|Jabal Al-Qal'a||Arabic||جبل القلعة|
The Amman Citadel was a center of settlement in Amman for thousands of years and contains a number of structures.
Sinibaldi (2014:62) reports the following:
One of the Frankish castles held by Philip of Milly in 1161 and by the Templars in 1166 was in Amman,321 (and not in Ma‘an), but it is still not safely identified with material remains. A likely site would be the Citadel. However, the only surviving medieval fortified structure in the citadel, tower B, has been interpreted as Ayyubid on the basis of a coin dated 1190-91, used as a terminus post quem.322 Rescue excavations by Crystal-M. Bennett between 1975 and 1979 exposed the last phases of occupation at the site, whose abandonment has been interpreted as caused by an earthquake. Areas B, C and D, which were abandoned after the collapse, yielded similar pottery in the collapse level (level III)323 to suggest that all these areas were affected by the same event which caused the abandonment; the inhabitants did apparently not have the resources to reconstruct the area. The possible earthquake post-dated 1021 A.D., a date offered by a coin in the stratigraphy; Northedge proposes that the most likely earthquake affecting this situation was the one that occurred in AD 1068.324Sinibaldi (2014:240-241) added:
However, it cannot be excluded that the earthquake occurred later,325 and in fact this possibility may be supported by the pottery found in level III.326 Possible earthquakes in the 12th /13th centuries affecting Amman include those of 1139, 1170,1202, 1212, 1293, 1312, one of the most intense at that time being the one of 20 May 1202, which affected for example the castle of Jacob’s Ford (Vadum Iacob, le Chastelez) in the Jordan Valley; any of these, however, could have equally affected the citadel.327Footnotes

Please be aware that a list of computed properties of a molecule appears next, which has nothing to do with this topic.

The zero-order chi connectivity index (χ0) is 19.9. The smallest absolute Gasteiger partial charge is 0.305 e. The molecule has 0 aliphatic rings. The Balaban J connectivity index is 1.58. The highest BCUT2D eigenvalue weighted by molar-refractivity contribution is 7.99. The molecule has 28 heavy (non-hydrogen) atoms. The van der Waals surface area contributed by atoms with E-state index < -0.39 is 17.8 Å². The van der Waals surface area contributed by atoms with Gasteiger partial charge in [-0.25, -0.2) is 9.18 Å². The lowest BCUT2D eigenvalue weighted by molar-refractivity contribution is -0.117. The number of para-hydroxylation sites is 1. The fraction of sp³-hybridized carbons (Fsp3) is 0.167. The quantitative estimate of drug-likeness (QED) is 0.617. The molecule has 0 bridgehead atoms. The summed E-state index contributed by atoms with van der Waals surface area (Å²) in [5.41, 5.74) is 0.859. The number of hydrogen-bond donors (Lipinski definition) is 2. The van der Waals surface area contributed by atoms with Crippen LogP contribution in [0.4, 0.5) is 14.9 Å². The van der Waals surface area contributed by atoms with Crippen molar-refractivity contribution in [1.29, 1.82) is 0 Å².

321 See chapter 2.
322 Northedge et al. 1992, 113-114.
323 See appendix A
324 Northedge et al. 1992, 159-161.
325 Personal communication by Alastair Northedge.
326 See appendix b.
327 Agnon 2014 and personal communication by Agnon.
3. Pottery from other areas of Transjordan
Several examples of cooking pots from level III (the collapse that caused the abandonment of the site) at the Amman citadel have similarities with the 12th-13th century type well recorded in Israel as being produced in Beirut, although affinities are in particular with the earlier 12th-century type.1126 Similarities to these earlier variations occur in several examples,1127 although some of these cooking pots examples are certainly earlier than the Crusader period.1128 It has been observed not only that the early (12th century) type is globular, thin-walled and with an out-turned or straight rim (as opposed to the later type, thick-walled and deep in form), but also that an evolution observable in the 12th century is that at this moment the handles become more pulled up and narrower.1129